Shadow Rolloff Explained

I don’t think I’ve sufficiently explained the problem that the shadow rolloff parameter on the gamut compress operator is trying to solve. I’ll try to elucidate that clearly here.

Distance in Shadow Grain

As we know the distance is our measure of the color purity, saturation, or distance from the achromatic axis. In our calculation of this distance we divide the inverse rgb ratios by the achromatic value in order to normalize the distance such that a distance of 1.0 is at the gamut boundary.

Because achromatic is in the denominator of this division, when achromatic approaches 0, distance approaches infinity. Because of this, it is common to get unnaturally large distance values in shadow grain.

In our example imagery, the largest distances of visible out of gamut colors aren’t that big - maybe a common maximum that is less than 2.0. See this big ramble for some examples. (I need to buff up my data analysis and plotting skills but you get the idea).

In shadow grain, you commonly see distance values of 4, 15, 48, 5000. Very large and very meaningless numbers.

The Problem

So what’s the problem? Our compression function compresses from the specified max distance to the gamut boundary. Large distances will be compressed some but they will still be kept large. For example with the current default values in our gamut compress operator, a distance of 48 in R would be compressed to 1.26732.

The problem comes about when we invert. In a vfx pipeline, most likely inversion would occur with 16 bit half float precision. A half float exr would be written out with gamut compression applied, and gamut compression would be inverted on an iteration of the same image. When our distance value of 1.26732 changes slightly, the inverted distance value changes dramatically. Say our distance is quantized to 1.26758 in half float. When inverted our new distance value is 55.78 instead of 48. This is a big difference!

The more aggressive the power function the worse the situation gets.

Give me Pictures

Enough verbosity, let’s look at some pictures.

I’ll use the “Party Off” clip (A003R3VC/A003C001_120101_R3VC.mxf) from @joseph as an example.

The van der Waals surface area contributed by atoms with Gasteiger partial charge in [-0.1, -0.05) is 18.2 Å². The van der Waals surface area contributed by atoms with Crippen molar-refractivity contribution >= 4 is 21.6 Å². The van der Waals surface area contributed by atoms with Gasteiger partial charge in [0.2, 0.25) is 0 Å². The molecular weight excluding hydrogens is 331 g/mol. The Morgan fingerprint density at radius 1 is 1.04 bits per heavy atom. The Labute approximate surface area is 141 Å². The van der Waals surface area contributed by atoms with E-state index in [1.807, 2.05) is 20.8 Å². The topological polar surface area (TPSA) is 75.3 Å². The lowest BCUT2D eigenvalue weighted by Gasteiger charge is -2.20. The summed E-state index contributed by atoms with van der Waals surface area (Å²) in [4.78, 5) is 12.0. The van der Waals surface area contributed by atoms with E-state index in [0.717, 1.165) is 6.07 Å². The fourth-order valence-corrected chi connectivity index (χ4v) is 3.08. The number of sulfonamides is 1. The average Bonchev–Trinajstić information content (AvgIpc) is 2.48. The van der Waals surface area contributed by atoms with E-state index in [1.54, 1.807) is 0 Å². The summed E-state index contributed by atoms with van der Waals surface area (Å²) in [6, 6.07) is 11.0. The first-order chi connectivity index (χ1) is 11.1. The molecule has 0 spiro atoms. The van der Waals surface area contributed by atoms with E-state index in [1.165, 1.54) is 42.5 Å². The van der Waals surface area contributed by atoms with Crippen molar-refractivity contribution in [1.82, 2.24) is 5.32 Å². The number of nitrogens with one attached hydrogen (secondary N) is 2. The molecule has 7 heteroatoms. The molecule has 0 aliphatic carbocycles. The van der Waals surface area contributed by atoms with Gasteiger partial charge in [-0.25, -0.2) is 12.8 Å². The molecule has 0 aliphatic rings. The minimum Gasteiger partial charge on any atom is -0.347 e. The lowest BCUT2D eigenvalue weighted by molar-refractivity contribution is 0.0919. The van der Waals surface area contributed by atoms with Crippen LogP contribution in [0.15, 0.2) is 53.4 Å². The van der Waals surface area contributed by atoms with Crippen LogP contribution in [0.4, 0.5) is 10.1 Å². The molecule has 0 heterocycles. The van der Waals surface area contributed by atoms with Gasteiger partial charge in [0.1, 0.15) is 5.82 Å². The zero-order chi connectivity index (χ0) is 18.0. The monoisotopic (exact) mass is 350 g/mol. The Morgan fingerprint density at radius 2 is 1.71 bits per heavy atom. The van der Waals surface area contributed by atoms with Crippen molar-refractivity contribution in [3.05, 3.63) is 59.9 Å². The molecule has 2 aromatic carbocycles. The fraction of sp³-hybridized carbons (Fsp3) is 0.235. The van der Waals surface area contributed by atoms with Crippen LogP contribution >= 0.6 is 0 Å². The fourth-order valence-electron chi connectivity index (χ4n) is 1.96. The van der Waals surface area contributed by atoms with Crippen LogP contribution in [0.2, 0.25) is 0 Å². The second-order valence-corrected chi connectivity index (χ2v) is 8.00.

Here is the first frame.

Here is the inverse rgb ratios.

Here is the normalized inverse rgb ratios. Note how much brighter the shadow grain got.

Here’s a detail view, gaining down and zooming in on the shadow grain. I’m sampling a pixel here that has a distance in G of 161.

Now we can test inversion errors. I’m using a Nuke setup like this:

Basically, gamut compress with a particular setting, write the result out as a 16 bit half float exr, read it back in, invert the gamut compression, and compare to the original.

Looks good to me! Except… maybe one little dot above the mouse cursor there.

How Bad is it Actually?

Not that bad. If you’re standards aren’t too high and you are looking for obvious differences, you probably won’t see a problem. But let’s look more closely because those pixels matter!

Let’s expose up so we can see what’s going on.

Cool so we have our familiar quantization errors from rendering as 16 bit half float. We also have a lot of speckly noise in the shadow grain. Let’s take a closer look.

Zooming 1:1 we can see a bit more clearly that there are individual pixels that have pretty big differences. I’ve sampled one here that has a difference in the blue channel of 1.068. These differences are also noticeable because they are tied to the grain which is random on every frame.

Here is frame 2. You can imagine what that looks like in motion.

The situation gets more pronounced as the aggressiveness of the compression curve is increased. Here is with a power of 2.0 instead of the default of 1.2.

Here is with 1.2 power and a shadow rolloff of 0.02. Speckles are gone. Even a lower setting like 0.008 works very well.